Sexy photos expose TV news as a glamor game

Sexy photos expose TV news as a glamor game

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They’re some of Chicago’s biggest television news personalities as you’ve never seen them before: Wearing white T-shirts and camisoles, showing off biceps and bra straps and bare shoulders, sporting sexy smiles and come-hither gazes.

The text accompanying these black-and-white images of Kathy Brock, Mark Suppelsa, Anne State, Anna Davlantes, Tera Williams, Anthony Ponce and Paula Faris lists their personal “obsessions,” written in a style that evokes the “turn-ons” and “turnoffs” of Playboy centerfolds. All seven photographs ran in the October issue of Michigan Avenue magazine, under the subhead: “Chicago’s small-screen stunners strip down their airtime appearances and reveal their own behind-the-scenes obsessions.”

They were shot by photographer Maria Ponce, daughter of “Chicago Tonight” news anchor Phil Ponce (and sister of reporter Anthony Ponce and ex-reporter Dan Ponce), and they’re among 30 photos of local broadcasters she’ll display in “On TV/Off TV,” an exhibit opening Nov. 20 at Packer Schopf Gallery. Also featured in the show will be paintings of some of the same subjects by her mother, artist Ann Ponce.

Reaction to the six-page spread in Michigan Avenue? “I heard people say they thought some of the photos were a little shocking,” said Susanna Negovan, editor in chief of the glossy city magazine. “Mark Suppelsa definitely got a lot of people’s attention because of his scruffy face. He’s a bit of a sex symbol already. So to show him this way, this is even sexier. I think the Anne State photo is very provocative. Her shirt is very tight.”

Negovan, who used to write the “Susanna’s Night Out” column for the Sun-Times (as Susanna Homan) and is married to Tribune Co.-owned WGN-Channel 9 newsman Tom Negovan, knows a thing or two about the lure of media celebrities in this town.

“These are some of the best known faces in the city of Chicago,” she said of Maria Ponce’s collection. “So to see them in such a visually arresting way is really powerful. I also think that a lot of these people, because they’re evening news anchors, are used to hearing people tell them: ‘Oh, I’m in bed with you every night!’ So here they are, basically stripped down in that way. That’s why it was really fun for people.”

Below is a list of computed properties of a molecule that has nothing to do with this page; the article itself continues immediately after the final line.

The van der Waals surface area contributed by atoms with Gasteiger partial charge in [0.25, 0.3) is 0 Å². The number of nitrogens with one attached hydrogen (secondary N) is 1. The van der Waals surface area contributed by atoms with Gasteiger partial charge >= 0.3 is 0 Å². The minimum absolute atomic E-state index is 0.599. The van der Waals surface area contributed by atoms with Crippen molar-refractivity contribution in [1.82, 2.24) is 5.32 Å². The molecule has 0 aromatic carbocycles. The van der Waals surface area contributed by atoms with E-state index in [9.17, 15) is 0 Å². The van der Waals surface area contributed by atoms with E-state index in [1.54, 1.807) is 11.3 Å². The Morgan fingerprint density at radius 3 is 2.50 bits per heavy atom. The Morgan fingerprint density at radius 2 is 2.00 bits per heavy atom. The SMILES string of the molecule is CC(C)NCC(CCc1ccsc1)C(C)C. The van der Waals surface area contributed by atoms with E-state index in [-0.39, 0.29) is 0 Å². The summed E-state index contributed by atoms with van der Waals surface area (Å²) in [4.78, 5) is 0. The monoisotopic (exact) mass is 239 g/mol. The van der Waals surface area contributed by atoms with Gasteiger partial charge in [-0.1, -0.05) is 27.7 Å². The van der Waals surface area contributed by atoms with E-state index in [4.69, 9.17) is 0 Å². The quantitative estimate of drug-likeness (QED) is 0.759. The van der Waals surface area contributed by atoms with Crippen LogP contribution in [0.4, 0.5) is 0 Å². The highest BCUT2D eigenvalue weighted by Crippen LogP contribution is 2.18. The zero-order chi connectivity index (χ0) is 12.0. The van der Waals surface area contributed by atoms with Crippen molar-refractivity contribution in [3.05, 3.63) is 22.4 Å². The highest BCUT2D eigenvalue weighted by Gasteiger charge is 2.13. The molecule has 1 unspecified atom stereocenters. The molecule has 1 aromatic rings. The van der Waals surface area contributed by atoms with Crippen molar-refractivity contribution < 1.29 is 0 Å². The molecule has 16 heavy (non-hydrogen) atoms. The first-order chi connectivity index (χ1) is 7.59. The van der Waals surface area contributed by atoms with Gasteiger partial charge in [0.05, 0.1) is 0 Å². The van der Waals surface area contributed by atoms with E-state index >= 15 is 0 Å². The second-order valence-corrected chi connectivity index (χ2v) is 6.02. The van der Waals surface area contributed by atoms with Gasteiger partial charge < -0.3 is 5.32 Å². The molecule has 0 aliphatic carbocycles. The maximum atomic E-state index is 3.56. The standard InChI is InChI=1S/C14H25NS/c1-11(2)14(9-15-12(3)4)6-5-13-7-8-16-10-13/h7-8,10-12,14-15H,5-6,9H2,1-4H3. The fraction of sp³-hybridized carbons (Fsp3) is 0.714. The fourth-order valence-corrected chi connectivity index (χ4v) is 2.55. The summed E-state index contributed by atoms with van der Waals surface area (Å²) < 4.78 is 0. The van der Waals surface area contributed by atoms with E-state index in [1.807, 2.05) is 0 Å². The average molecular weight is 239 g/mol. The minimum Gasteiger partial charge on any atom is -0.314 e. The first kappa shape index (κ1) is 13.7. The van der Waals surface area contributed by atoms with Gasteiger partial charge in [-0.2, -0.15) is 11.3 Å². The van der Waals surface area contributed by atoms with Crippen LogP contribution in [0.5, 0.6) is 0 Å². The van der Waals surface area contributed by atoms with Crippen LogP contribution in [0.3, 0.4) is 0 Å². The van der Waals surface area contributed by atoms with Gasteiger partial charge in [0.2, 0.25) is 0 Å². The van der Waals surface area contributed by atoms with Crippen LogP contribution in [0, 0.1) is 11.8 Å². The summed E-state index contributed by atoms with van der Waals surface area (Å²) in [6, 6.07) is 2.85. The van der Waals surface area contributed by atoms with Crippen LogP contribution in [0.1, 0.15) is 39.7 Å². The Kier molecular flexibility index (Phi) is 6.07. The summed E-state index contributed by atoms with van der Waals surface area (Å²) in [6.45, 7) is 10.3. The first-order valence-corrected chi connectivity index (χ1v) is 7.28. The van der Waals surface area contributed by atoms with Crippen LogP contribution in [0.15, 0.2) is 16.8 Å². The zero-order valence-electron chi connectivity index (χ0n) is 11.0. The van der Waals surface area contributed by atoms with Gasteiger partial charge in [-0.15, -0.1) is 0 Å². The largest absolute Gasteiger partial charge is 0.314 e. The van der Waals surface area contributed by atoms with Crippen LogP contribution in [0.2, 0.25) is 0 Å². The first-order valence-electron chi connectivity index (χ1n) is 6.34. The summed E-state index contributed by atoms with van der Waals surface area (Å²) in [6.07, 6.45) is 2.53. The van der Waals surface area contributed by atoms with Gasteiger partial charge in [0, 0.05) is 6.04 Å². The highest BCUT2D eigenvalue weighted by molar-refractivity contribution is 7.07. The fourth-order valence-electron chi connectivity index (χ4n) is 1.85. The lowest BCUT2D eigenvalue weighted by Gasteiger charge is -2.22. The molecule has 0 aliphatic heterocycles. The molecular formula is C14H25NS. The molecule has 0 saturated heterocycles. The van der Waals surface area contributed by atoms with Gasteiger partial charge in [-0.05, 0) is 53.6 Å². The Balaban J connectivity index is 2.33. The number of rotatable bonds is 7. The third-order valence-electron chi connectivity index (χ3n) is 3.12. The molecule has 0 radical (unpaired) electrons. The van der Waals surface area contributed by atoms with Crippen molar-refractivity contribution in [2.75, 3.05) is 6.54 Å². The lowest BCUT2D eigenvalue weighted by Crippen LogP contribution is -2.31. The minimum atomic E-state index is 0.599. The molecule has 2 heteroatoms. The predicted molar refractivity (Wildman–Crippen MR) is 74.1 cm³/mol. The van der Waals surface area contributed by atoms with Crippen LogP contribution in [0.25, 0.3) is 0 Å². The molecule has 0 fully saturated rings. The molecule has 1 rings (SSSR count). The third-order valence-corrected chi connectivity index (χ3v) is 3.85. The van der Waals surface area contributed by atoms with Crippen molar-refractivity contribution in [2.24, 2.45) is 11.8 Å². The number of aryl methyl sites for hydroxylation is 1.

It also underscores the willingness of these media people (and their approving bosses) to risk whatever journalistic credibility they have in order to ratchet up their Q scores and Nielsen ratings. “As the news audience continues to shrink and everyone is competing for viewers, I see a lot of news anchors putting themselves out there in general,” Negovan said. “If you look at some of their Facebook pages and the offhand comments they post about some of their newscasts, you’ll see it too.”

The fact that there’s been no discernible fallout to the photos after a month on the newsstand contrasts starkly with the experience of an earlier Chicago television glamor girl.

In 1985, a 27-year-old rising star named Deborah Norville nearly derailed her career when a sexy, pouty, bare-shouldered image of her, shot by famed photographer Victor Skrebneski, appeared alongside a lust-fantasy profile of her (“Lunch With a Goddess”) in Chicago magazine.


Norville’s bosses at NBC-owned WMAQ-Channel 5 were mortified. They briefly considered bumping her off the anchor desk. Many of her colleagues were embarrassed for her and appalled for their profession. “It revived the whole business of the gorgeous game-show hostess reading the news,” former Tribune media critic Steve Daley later recalled.

Of course, NBC’s discomfort didn’t last long. Sixteen months later, Norville was in New York, anchoring “NBC News at Sunrise” and being groomed to replace Jane Pauley on the “Today” show. She’s now in her 15th year as host of “Inside Edition.”